Good Neighbors: Randolph James

“What God puts in you, you have to do,” Randolph said, “I just need to help others.”

Each year, our Good Neighbor Awards honor some of the dedicated neighbors who volunteer their time to help seniors and people with disabilities get the resources and support they need to age and thrive in their own homes and neighborhoods. We are delighted to honor Randolph as our 2017 Good Neighbor Honoree for the Bayview Home Delivered Grocery Network.

Randolph James was one of the founders of the Home Delivered Grocery program in the Bayview, and has volunteered ever since. Before his knees began giving out, he both bagged groceries and delivered them, now he limits his involvement to bagging groceries.

Randolph’s work with the food program is part of his commitment to the neighborhood: taking care of the people who helped raise him up. Randolph admits he made a lot of trouble when he was a youngster but that was then, now he’s paying back, caring for the families who helped raised him.

Randolph has been clean and sober for 35 years and found his way back to God. “I want to help Bayview anyway I can,” Randolph said.

The Grocery program brings groceries from the San Francisco Marin Food Bank to 75 Bayview seniors and people with disabilities who are homebound or are otherwise unable to stand in line for groceries at a Food Pantry. It has started a pilot project in one housing complex in Visitacion Valley. Before the expansion, the program had five or six volunteer baggers and four drivers. To meet the need in the Bayview and beyond, they’ll need more volunteers. “We need more.  I wish young people were more interested,” he said.

Randolph volunteers through HP-UNITI (Having Pride Understanding the Needs in Troubled Inner City Communities), an organization of Christian men and women concerned about what is happening to the disintegration of low-income communities in the Bayview. HP-UNITI partners with Community Living Campaign to deliver groceries in the Bayview. This program is HP-UNITI’s primary effort at this point. Once they receive their nonprofit status, they hope to be able to provide economic opportunities and education programs for Bayview families.

Chester and Randolph consult on grocery delivery routes.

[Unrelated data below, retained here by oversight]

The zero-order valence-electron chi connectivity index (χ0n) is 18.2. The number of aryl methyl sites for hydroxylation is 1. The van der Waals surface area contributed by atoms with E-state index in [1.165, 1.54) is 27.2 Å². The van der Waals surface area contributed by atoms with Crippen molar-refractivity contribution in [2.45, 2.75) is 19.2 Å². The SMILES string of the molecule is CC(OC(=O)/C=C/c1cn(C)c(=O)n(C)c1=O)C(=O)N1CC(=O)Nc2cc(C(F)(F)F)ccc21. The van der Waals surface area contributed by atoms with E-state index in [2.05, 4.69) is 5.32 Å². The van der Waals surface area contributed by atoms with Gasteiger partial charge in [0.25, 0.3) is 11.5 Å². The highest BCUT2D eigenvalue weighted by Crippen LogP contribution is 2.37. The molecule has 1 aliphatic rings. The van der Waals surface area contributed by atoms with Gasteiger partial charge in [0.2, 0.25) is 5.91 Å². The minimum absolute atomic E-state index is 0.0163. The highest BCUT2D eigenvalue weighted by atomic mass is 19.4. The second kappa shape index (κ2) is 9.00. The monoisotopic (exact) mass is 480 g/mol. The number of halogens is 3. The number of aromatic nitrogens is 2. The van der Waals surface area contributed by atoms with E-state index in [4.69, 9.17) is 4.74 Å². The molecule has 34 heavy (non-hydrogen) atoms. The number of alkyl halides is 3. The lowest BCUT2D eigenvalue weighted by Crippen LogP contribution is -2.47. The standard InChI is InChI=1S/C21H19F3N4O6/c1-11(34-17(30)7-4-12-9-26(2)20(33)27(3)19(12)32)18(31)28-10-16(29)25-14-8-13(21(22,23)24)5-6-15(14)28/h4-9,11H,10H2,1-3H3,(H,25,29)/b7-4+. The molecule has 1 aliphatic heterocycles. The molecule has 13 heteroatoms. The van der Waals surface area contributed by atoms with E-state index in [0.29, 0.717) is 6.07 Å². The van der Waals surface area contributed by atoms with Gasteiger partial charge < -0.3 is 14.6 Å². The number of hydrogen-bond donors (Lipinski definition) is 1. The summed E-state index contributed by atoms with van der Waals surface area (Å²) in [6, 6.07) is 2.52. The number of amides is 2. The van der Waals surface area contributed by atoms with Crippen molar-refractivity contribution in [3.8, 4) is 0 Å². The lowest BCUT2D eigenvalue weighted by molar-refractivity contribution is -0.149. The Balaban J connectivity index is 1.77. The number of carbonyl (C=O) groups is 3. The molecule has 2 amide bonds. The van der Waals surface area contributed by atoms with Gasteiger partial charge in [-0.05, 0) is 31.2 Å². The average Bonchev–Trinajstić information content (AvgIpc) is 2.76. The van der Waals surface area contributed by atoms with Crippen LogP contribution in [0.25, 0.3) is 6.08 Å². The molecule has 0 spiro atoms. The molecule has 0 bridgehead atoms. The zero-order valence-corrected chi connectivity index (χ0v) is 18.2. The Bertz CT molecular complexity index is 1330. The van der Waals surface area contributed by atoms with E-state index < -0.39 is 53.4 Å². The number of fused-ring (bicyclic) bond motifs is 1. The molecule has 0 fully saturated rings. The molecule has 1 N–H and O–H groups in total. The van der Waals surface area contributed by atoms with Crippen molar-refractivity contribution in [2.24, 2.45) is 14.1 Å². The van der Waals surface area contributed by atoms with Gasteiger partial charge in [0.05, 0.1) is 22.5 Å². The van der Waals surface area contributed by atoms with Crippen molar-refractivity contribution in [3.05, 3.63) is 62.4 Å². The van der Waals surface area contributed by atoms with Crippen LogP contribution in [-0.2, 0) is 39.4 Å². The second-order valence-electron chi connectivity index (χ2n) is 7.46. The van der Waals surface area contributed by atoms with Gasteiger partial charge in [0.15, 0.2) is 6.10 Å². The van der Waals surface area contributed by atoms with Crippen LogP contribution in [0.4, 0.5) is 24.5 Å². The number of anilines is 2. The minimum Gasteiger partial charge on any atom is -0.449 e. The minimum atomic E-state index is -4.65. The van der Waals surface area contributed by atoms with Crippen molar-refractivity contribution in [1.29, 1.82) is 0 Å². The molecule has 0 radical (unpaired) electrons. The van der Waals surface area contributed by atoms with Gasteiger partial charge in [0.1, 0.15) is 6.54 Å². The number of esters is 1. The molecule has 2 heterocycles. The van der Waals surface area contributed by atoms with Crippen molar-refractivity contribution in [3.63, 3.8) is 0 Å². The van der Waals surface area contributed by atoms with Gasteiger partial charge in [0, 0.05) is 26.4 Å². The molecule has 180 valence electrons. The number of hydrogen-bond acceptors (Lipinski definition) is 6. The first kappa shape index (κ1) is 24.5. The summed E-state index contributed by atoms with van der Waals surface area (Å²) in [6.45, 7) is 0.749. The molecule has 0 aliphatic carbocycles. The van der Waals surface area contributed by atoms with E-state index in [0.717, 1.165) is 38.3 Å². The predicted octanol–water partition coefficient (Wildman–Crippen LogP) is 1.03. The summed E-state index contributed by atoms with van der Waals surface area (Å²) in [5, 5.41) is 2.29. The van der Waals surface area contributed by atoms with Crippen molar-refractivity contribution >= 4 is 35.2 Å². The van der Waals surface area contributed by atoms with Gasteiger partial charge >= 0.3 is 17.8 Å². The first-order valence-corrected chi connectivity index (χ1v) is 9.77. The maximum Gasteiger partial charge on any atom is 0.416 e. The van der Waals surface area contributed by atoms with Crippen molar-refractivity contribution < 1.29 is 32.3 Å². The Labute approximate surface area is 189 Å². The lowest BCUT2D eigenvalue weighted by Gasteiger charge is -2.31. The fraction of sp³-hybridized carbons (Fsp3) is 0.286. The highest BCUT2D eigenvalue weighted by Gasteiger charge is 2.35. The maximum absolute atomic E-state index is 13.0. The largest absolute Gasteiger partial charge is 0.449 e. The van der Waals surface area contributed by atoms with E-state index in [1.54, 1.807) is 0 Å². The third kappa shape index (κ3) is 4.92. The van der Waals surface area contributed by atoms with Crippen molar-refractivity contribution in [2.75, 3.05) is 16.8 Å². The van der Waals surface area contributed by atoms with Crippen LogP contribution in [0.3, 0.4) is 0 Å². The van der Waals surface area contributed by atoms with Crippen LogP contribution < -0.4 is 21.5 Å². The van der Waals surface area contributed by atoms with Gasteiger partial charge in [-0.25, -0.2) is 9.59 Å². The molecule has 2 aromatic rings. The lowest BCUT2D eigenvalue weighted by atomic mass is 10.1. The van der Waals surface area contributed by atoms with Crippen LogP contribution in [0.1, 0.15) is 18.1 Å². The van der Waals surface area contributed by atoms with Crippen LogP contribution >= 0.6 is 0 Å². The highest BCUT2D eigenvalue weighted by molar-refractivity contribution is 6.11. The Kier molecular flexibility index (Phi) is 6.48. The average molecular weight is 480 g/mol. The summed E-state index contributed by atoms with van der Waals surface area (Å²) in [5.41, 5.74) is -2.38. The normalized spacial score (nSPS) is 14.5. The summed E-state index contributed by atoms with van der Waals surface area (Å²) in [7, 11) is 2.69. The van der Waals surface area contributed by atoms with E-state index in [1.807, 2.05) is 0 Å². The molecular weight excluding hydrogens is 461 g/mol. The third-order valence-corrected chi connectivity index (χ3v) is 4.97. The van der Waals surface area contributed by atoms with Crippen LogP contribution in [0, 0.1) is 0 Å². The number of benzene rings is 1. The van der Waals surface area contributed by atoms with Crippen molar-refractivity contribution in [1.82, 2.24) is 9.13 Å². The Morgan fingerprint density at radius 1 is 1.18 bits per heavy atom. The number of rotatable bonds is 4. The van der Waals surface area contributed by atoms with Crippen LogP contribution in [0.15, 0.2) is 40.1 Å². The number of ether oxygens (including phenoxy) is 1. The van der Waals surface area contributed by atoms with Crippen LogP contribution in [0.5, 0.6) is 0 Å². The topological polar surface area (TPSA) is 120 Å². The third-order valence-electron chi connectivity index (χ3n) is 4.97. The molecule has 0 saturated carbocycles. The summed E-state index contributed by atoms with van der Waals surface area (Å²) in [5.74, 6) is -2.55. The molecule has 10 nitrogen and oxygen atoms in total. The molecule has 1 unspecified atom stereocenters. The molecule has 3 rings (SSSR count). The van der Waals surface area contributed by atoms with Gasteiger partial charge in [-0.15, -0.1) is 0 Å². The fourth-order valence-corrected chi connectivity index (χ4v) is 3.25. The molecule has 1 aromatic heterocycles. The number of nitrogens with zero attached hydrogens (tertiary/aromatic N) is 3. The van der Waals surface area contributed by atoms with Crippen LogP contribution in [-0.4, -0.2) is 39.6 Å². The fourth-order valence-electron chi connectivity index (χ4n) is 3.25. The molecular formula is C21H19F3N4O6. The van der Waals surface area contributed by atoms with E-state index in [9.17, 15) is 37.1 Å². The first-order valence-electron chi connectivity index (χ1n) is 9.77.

“Delivering groceries is more than carrying packages up the steps.  When we deliver the groceries,” Randolph explained, “we ask, ‘What else do you need? What else do you want us to search out?’  Then we look for resources and help the senior get what she needs. Some agencies that should be serving the community don’t reach out, and HP-UNITI sees its job as making sure those services are brought to the community.”

But Randolph doesn’t limit his advocacy to the 75 families already receiving food: when he’s out walking in the community, he’ll stop seniors and ask them: “Are you receiving food from a food bank or elsewhere? People in Bayview are prisoners in their own homes, they’re afraid to step out, so many bad things have happened in the neighborhood. If they’re not receiving food, I try to sign them up. Sometimes they’re suspicious of us. I can understand that.”

Randolph commutes from Hayward, where he’s active in his local church and is a crossing guard for the elementary school. While his contact with the neighborhood children is limited, he admits to trying to give “light weight nuggets of hope to the children.”

“What God puts in you, you have to do,” Randolph said, smiling, “I just need to help others.

Community Living Campaign has Food Delivery Networks in three neighborhoods: the Bayview, Oceanside-Merced-Ingleside, and Park Merced/University Park. The program works in concert with the San Francisco Marin Food Bank and local partners to connect isolated neighbors to food and much more. The Home Delivered Grocery Networks are funded through the San Francisco Department of Aging & Adult Services.  

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